• The Nets and D’Angelo Russell‘s camp have yet to discuss a rookie scale extension, but Russell is using his friend Devin Booker‘s new $158MM deal as motivation, writes Michael Scotto of The Athletic.
  • Nets Summer League swingman Yuta Watanabe is making a case for a training camp invite and a chance to become the NBA’s second-ever Japanese-born player, as Brian Lewis of The New York Post details.
  • Raptors forward Malcolm Miller, who received a qualifying offer as a two-way player, suffered a dislocated shoulder and will miss the rest of Summer League play, according to the team (Twitter link). It’s not clear how the injury might impact Miller’s free agency.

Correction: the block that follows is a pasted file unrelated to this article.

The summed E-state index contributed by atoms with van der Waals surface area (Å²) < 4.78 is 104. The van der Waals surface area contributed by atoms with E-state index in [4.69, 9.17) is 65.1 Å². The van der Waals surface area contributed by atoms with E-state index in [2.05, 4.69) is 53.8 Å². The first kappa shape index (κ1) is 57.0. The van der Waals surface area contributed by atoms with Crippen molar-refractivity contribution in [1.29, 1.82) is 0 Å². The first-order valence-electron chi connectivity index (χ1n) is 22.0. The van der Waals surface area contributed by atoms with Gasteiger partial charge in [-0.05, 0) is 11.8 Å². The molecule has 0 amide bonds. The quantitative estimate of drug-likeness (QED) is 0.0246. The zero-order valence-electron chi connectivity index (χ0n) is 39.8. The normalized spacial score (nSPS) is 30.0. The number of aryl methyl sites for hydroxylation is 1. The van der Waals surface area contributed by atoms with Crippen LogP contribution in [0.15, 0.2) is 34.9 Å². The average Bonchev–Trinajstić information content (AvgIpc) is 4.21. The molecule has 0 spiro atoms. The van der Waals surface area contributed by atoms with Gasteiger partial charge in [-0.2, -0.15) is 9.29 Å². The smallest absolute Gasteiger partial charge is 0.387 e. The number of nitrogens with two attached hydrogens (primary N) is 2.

New York Notes: Randle, Stauskas, Knicks, Turner

The Nets are among the teams interested in signing Lakers forward Julius Randle to an offer sheet, according to an article on NetsDaily. Brooklyn would like to reunite D’Angelo Russell with Randle, who is a close friend and one of the few Lakers who showed support for Russell when Magic Johnson publicly questioned his leadership abilities. They also share the same agent in Aaron Mintz.

A few things will have to break the Nets’ way for them to have a shot at Randle. The Lakers will have to land both LeBron James and Kawhi Leonard, limiting what they would be willing to spend on their restricted free agent, and the Mavericks, who are also known to covet Randle, would have to use most of their cap room to sign DeAndre Jordan.